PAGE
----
In addition to analytical capabilities, vendors have also developed methods of controlling and managing risk, as well as creating the opportunity to set credit limits with the various funds. Justin Meadows explains, “Some of the big investors can hold quite large percentages of a fund, but typically they still have limits – they can’t hold more than 5% or 10% or they can’t put more than a fixed amount in (for example $100m or $200m). These parameters can be input when we onboard them, and any trade that is going to violate one of those conditions will be flagged up to them.”
Cost and integration
Portals are usually free for the investor and this often includes the cost of integration into the corporate’s treasury system. The portal providers are remunerated by the funds themselves by way of a small commission (usually a few basis points). Since the commission is slight, the investor should not be losing out on any return, but Meadows warns that some portals will take larger commissions, meaning that the choice of funds may be slimmer if some choose not to pay these higher rates and in order to balance out the overall cost, returns could be lower.
The portal space is highly competitive, which is why there is such a drive within the industry to provide the best service, and uniform integration. There are some systems that are not currently compatible, for example, MyTreasury is not currently able to integrate with ERP providers, although they are in discussions with SAP to work towards this integrated goal.
With the near zero cost of using a portal (it still requires basic resources such as man hours), some treasurers are changing the way they approach fund investment. Traditionally, a trading desk would have carried out ten to 15 trades a day, typically early in the morning to account for the time it takes to get a confirmation that the trade has taken place. However, since the introduction of real-time processing and automated trades via the portals, providers have seen far more trades taking place later in the day, very close to the fund’s cut-off times. According to Meadows, “Corporates are especially pleased because they’re always trying to trade at the last possible moment when they know that they’ve got the best possible view of their cash position.”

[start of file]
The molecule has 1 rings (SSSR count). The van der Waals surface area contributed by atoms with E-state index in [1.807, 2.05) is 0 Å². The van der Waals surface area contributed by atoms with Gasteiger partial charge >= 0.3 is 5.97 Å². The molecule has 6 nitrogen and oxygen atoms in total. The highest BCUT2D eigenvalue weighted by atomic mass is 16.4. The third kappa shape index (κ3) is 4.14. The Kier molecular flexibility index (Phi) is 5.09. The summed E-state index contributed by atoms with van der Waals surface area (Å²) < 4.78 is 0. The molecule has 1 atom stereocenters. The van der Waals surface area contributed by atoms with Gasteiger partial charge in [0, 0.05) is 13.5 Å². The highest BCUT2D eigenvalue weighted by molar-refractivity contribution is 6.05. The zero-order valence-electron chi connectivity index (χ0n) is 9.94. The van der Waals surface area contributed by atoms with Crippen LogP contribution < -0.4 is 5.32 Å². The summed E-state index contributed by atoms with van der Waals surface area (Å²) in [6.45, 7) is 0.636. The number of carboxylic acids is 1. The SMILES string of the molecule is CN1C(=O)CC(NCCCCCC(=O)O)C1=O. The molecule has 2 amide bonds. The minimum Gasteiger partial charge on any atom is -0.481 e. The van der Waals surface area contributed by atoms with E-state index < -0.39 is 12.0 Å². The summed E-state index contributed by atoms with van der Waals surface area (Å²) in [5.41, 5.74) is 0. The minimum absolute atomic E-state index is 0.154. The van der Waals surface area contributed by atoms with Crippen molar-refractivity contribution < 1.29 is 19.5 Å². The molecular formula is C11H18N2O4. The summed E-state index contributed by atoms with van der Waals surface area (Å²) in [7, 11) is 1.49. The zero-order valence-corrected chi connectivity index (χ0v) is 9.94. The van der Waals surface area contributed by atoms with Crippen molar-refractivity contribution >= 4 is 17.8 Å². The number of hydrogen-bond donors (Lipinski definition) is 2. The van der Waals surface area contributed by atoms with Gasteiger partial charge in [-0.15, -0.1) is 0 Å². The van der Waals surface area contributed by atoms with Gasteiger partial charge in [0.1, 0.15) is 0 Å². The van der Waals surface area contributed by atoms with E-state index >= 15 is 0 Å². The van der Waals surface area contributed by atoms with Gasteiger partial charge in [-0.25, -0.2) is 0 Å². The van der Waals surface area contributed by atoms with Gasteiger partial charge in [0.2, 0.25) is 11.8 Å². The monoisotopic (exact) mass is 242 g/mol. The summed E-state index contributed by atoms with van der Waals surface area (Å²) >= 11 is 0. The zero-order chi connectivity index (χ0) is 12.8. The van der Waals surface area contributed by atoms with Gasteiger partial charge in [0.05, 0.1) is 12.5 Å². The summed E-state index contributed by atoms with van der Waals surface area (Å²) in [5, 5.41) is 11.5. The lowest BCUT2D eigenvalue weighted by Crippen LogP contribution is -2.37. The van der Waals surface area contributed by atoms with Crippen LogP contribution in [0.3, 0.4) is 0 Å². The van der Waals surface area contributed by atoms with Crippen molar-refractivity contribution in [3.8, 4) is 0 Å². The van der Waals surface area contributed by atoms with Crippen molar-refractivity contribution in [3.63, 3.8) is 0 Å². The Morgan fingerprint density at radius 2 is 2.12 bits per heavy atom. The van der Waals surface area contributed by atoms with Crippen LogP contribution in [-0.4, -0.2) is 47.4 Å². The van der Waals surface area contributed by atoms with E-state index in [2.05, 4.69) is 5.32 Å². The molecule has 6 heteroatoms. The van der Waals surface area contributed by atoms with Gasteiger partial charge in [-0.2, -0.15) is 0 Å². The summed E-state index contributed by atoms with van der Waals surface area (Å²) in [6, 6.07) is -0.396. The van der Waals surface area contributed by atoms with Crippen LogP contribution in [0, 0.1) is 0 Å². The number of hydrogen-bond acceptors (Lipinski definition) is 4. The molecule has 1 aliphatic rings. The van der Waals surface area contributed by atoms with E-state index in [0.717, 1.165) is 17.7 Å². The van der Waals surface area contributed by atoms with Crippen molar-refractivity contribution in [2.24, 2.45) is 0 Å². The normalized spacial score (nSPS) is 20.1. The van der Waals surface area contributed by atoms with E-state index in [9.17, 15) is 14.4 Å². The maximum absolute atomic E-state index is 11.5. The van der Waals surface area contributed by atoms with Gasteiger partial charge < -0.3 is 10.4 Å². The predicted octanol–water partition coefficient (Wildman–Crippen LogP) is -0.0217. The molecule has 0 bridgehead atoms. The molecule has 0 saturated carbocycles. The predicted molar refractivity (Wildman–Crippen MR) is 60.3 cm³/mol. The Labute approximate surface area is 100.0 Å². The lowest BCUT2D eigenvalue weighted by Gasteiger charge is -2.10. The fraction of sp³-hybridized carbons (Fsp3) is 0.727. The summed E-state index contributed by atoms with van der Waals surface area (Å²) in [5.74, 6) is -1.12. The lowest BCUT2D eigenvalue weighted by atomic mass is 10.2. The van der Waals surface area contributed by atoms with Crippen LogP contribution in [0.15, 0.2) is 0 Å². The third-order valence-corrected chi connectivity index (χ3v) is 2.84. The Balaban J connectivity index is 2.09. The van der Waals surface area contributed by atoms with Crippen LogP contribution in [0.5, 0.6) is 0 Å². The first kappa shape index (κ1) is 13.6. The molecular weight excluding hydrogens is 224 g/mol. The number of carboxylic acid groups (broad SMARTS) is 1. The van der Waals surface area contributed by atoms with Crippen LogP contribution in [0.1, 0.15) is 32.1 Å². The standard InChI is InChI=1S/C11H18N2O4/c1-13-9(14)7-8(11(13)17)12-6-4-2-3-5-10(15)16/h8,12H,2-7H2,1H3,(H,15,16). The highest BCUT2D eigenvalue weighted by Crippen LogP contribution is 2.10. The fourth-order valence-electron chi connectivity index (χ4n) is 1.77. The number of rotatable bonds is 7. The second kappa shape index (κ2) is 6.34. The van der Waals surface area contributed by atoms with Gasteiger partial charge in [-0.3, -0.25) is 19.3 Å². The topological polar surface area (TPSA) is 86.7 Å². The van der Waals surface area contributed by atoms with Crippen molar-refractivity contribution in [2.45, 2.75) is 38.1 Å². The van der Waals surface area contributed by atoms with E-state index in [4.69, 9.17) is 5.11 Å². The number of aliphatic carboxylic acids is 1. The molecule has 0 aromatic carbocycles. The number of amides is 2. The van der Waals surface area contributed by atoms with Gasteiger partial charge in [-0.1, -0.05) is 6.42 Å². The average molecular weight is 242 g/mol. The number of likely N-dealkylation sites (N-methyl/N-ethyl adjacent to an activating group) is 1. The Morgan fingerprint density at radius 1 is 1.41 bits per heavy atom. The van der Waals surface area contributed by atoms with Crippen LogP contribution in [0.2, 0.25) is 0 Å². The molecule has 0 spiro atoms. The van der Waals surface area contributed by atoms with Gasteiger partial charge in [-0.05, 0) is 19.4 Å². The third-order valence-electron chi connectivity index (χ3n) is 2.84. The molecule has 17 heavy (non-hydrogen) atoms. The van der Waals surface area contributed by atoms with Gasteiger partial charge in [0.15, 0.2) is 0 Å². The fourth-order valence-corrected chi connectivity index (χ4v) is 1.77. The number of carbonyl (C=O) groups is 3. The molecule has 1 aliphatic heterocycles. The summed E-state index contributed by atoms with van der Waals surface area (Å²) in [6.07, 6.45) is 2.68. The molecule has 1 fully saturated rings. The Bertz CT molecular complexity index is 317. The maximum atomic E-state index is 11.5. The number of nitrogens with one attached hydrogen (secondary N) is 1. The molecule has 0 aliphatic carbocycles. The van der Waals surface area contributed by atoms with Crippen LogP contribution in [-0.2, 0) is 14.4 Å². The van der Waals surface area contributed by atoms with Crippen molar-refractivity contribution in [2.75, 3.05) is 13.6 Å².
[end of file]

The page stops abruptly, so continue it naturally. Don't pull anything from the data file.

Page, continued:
Points to consider
While money market portals appear to be corporate-friendly, particularly in terms of cost, it is still important to understand the small differences between vendors to ensure you are getting the most out of it:
Money market portals: a checklist
Does the platform perform automated processes and integrate with any current systems your treasury is using? Is consolidated reporting a feature of the platform?
Relationships and transparency.
Track the record of the provider and the underlying relationship between the portal and the fund providers. Does the portal offer full disclosure of assets?
Does the portal provide access to a range of investment options so that as the investment environment changes you can adjust weightings? How many funds can be accessed?
What are the costs and who pays them? Are returns any less if the investment is made via the portal?
As with many areas of the financial sector, money market portals are undergoing regulation changes that may affect the way they work in the near future. In the US, from where many portal providers originate, the Securities Exchange Commission (SEC) has recently mandated some new disclosure and credit quality standards that the funds are now implementing. According to Tolve, “I think these regulations have been welcomed throughout the industry and we are adding more disclosures regarding credit requirements to our system. I believe the technology will continue to evolve to give clients more transparency into funds as that information is made available to the public and shareholders.”